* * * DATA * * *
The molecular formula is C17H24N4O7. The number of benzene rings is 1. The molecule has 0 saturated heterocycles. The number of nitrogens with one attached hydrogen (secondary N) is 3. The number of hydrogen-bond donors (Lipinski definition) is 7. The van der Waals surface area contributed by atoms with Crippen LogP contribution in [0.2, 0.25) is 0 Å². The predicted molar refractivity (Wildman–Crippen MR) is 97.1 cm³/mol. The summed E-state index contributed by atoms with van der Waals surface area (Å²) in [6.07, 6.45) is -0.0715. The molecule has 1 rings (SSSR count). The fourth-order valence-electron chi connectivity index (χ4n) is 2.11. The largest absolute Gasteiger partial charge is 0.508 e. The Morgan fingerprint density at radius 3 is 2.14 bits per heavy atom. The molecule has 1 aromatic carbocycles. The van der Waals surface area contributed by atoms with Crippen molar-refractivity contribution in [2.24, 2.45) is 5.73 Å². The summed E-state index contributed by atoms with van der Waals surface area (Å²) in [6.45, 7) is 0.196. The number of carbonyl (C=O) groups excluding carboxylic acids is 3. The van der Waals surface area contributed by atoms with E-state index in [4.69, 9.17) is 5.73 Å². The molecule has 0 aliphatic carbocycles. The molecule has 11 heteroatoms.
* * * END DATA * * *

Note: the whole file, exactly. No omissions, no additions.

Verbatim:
The molecular formula is C17H24N4O7. The number of benzene rings is 1. The molecule has 0 saturated heterocycles. The number of nitrogens with one attached hydrogen (secondary N) is 3. The number of hydrogen-bond donors (Lipinski definition) is 7. The van der Waals surface area contributed by atoms with Crippen LogP contribution in [0.2, 0.25) is 0 Å². The predicted molar refractivity (Wildman–Crippen MR) is 97.1 cm³/mol. The summed E-state index contributed by atoms with van der Waals surface area (Å²) in [6.07, 6.45) is -0.0715. The molecule has 1 rings (SSSR count). The fourth-order valence-electron chi connectivity index (χ4n) is 2.11. The largest absolute Gasteiger partial charge is 0.508 e. The Morgan fingerprint density at radius 3 is 2.14 bits per heavy atom. The molecule has 1 aromatic carbocycles. The van der Waals surface area contributed by atoms with Crippen molar-refractivity contribution in [2.24, 2.45) is 5.73 Å². The summed E-state index contributed by atoms with van der Waals surface area (Å²) in [6.45, 7) is 0.196. The number of carbonyl (C=O) groups excluding carboxylic acids is 3. The van der Waals surface area contributed by atoms with E-state index in [4.69, 9.17) is 5.73 Å². The molecule has 0 aliphatic carbocycles. The molecule has 11 heteroatoms.